The Medieval Marvels of the East

Written by Luke Matcham. Edited by Bradley Bosson.

For many living in Europe during the medieval period, the world beyond their known horizons was one inhabited by monsters and marvels of various form. While modern observers may scoff at such belief in the existence of unicorns, giants and dog-headed men (to name but a few), the medieval mind was one influenced by a wealth of knowledge which asserted their reality. From biblical stories, to the ancient geographical assertions of Pliny, it became clear that the East was an unknown land encompassing many untold curiosities. While the crusades to the Holy Land arguably helped to expand European horizons, it was not until the middle of the thirteenth century that travellers were able to penetrate further into the East and explore the reality behind the myths upon which they were raised.

The explosive incursions of the Mongols into Eastern Europe in 1240-1242, sparked a number of diplomatic missions to establish contact with their empire, and from 1245 to 1339 a variety of European travellers were able to visit the East for themselves. Diplomats, missionaries and merchants, all returned to the West with accounts of their travels in the East, with the question over the existence of monsters and marvels often taking centre stage. Rather than dispelling such beliefs however, many accounts merely reassured audiences of their existence. John of Plano Carpini, who was one of the first Europeans to make official contact with the Mongol Empire, asserts that the Mongols had fought against races of men with ‘the hooves of oxen’ or ‘the faces of dogs’ for instance. Such fascination persisted, with various copies of Marco Polo’s Travels, which were released in the early 1300s, heavily adorned with illustrations of fantastical creatures.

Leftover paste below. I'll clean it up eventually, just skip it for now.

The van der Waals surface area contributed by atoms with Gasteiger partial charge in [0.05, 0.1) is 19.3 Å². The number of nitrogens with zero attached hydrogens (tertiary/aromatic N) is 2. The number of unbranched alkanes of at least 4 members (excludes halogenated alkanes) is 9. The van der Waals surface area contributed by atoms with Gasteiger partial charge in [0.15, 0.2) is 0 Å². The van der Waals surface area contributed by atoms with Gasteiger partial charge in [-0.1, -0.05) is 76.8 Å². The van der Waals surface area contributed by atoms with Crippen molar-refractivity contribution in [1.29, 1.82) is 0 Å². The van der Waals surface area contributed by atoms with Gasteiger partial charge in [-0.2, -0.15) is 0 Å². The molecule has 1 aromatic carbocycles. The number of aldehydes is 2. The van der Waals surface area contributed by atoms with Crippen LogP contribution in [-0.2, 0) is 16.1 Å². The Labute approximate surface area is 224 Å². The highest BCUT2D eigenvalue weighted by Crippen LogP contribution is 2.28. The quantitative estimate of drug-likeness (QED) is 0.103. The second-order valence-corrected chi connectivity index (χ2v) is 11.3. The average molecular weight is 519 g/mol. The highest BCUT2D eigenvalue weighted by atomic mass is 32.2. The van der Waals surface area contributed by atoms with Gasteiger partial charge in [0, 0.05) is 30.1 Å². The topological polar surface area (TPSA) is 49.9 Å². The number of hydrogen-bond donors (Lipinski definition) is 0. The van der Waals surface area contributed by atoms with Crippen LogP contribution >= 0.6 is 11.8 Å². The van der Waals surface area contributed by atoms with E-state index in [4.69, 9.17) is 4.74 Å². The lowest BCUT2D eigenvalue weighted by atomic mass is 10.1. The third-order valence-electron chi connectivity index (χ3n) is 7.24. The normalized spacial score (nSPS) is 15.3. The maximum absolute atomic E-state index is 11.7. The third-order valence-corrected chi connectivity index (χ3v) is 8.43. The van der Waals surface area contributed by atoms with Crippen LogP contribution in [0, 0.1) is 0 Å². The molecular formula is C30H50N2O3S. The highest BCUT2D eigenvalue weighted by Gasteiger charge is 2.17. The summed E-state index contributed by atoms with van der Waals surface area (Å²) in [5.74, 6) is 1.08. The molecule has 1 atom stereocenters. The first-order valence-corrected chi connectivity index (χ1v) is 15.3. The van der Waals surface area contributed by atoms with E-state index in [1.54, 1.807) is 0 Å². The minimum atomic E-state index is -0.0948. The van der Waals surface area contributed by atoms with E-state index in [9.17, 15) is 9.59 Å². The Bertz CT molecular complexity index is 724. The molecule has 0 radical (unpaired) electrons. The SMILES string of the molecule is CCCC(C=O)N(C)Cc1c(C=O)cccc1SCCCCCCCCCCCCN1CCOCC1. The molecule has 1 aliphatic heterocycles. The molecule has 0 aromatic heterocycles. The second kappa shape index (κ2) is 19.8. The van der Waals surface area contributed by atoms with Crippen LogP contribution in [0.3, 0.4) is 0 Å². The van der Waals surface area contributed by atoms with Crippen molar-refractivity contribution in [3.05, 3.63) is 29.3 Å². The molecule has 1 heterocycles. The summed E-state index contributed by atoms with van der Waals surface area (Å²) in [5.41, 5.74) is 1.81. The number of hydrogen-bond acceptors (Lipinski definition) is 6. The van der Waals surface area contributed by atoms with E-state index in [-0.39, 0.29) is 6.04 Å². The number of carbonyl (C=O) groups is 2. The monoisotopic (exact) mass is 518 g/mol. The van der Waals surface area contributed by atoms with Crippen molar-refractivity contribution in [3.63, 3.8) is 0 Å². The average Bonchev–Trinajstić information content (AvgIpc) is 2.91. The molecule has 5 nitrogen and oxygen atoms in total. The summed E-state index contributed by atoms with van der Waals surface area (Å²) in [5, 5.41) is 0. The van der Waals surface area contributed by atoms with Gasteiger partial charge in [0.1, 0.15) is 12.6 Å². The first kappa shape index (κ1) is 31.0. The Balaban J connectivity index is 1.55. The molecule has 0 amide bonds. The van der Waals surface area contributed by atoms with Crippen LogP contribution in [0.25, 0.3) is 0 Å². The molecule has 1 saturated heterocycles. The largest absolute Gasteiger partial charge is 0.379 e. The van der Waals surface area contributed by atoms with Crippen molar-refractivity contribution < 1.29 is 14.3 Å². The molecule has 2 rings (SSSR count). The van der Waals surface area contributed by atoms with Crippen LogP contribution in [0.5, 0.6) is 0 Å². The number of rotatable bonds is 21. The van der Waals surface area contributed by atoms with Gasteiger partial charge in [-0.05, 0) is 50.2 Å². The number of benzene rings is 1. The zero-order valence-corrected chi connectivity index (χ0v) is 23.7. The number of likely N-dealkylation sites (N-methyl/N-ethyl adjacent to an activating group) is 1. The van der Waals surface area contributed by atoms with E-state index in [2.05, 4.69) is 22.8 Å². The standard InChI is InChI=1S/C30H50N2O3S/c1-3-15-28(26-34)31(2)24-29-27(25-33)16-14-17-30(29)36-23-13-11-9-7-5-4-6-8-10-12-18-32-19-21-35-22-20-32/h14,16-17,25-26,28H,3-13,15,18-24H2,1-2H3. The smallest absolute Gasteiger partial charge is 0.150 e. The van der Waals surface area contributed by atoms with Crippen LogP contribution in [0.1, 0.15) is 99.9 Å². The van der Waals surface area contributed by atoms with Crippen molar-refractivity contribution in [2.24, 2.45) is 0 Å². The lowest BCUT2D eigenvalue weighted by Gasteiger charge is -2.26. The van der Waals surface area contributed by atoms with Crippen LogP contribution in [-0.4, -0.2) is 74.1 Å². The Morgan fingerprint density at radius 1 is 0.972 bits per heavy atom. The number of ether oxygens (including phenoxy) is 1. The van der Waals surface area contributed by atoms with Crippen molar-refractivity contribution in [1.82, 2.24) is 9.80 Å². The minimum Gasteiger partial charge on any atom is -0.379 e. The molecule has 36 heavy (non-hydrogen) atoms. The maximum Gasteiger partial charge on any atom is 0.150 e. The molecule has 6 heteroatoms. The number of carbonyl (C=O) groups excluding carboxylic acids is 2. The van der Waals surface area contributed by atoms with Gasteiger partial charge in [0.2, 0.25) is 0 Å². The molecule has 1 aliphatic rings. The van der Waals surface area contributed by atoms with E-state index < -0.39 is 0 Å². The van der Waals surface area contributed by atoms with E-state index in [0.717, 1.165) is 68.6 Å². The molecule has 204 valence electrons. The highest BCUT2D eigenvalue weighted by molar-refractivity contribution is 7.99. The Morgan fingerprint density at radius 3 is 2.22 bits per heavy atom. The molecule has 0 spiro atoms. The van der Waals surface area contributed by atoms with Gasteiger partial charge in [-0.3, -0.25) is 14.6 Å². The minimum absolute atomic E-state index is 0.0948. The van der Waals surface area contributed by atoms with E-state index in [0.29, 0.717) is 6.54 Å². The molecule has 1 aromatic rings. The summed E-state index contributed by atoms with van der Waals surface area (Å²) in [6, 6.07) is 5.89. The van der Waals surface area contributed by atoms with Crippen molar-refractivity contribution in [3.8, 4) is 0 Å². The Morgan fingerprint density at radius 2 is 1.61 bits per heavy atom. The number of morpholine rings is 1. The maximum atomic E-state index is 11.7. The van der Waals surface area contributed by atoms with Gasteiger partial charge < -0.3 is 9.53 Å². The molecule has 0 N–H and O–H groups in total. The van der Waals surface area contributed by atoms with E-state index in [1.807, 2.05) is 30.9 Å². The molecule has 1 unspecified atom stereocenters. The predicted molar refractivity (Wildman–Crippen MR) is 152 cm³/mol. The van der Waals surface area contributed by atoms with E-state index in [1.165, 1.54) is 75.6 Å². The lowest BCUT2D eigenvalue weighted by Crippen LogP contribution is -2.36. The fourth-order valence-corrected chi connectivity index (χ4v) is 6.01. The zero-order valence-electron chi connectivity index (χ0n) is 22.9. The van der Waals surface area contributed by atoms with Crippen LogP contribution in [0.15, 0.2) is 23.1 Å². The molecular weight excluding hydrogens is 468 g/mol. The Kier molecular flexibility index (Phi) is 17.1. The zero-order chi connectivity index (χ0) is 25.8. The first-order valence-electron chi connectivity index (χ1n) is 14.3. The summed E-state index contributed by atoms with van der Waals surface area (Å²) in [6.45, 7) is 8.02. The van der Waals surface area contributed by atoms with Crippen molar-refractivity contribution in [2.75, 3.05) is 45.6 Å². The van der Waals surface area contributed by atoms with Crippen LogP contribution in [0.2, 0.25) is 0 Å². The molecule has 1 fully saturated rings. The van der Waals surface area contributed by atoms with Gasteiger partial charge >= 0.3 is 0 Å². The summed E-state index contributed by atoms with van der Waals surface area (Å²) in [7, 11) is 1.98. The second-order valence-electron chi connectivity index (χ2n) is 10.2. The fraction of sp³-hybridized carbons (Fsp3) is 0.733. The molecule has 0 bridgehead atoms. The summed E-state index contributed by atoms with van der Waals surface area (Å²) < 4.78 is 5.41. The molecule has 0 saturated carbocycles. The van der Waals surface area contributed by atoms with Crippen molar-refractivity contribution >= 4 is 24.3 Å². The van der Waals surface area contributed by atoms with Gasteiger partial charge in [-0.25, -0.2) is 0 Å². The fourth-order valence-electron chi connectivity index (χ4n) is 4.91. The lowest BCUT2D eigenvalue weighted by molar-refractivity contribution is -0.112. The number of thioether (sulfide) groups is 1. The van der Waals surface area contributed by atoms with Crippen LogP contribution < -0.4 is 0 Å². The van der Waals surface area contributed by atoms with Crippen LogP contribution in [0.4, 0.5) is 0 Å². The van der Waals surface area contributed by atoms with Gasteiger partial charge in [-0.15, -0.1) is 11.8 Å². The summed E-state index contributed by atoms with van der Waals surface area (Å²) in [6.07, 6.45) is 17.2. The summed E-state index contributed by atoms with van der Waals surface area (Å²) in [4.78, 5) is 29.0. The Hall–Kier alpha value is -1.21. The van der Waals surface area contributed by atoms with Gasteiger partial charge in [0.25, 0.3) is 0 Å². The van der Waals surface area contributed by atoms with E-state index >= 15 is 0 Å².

Drawing of a Sciapod from the Nuremburg Chronicles, 1493.

Drawing of a Sciapod from the Nuremburg Chronicles, 1493.

By the end of the period in question however, many travel accounts had begun to rationalise the existence of such mythical beings. For example, John of Marignola assured his audience that the belief in the existence of ‘sciapods’, who used their single large foot to provide shelter from the sun, had simply been falsely attributed to normal humans who used parasols for the same purpose. This gradual expansion of European horizons perhaps sits well with the modern reader, who may expect a steady march of rationalisation as time progressed. Yet this idealised vision is largely incorrect.

While John of Plano Carpini stated the existence of monstrous races, he was careful to point out that this was merely second hand information, for he had seen none himself. William of Rubruck, who travelled on a similar route merely a few years later, was even more sceptical of the existence of such beings, as the personal account of his travels makes abundantly clear. It is certainly true that many of Marco Polo’s copied manuscripts included illustrations of mythical creatures, yet upon examination of the text itself, it becomes clear that there are no mentions of their existence at all. Ironically, the later accounts such as those of John of Maginola, while rationalising certain myths, freshly assert the existence of giants and dragons, many of which the travellers claim to have personally seen. It is therefore apparent that as time progressed, there was not the kind of demystification as may originally have been expected.

In reality, more sober accounts, such as that of William of Rubruck, were often overlooked in favour of those which espoused the existence of exotic monsters, helping to perpetuate the legends which were so central to the medieval conception of the world. Far from such false beliefs dying out over time, they often became further entrenched by popular fourteenth-century works such as the Travels of Sir John Mandeville, an almost entirely fictional work written precisely to entertain and amaze. It is perhaps no mere coincidence then that for one of the most famous travellers of all, Christopher Columbus, the world described by the fictionalised ‘Sir John Mandeville’ was central to his expectations of the East.
While it is easy for present-day observers to distinguish between which accounts provided fact and which provided fiction, the rooted belief in the medieval mind of the presence of Eastern marvels would have made doubts over their reality perhaps seem as laughable as claims of their existence today.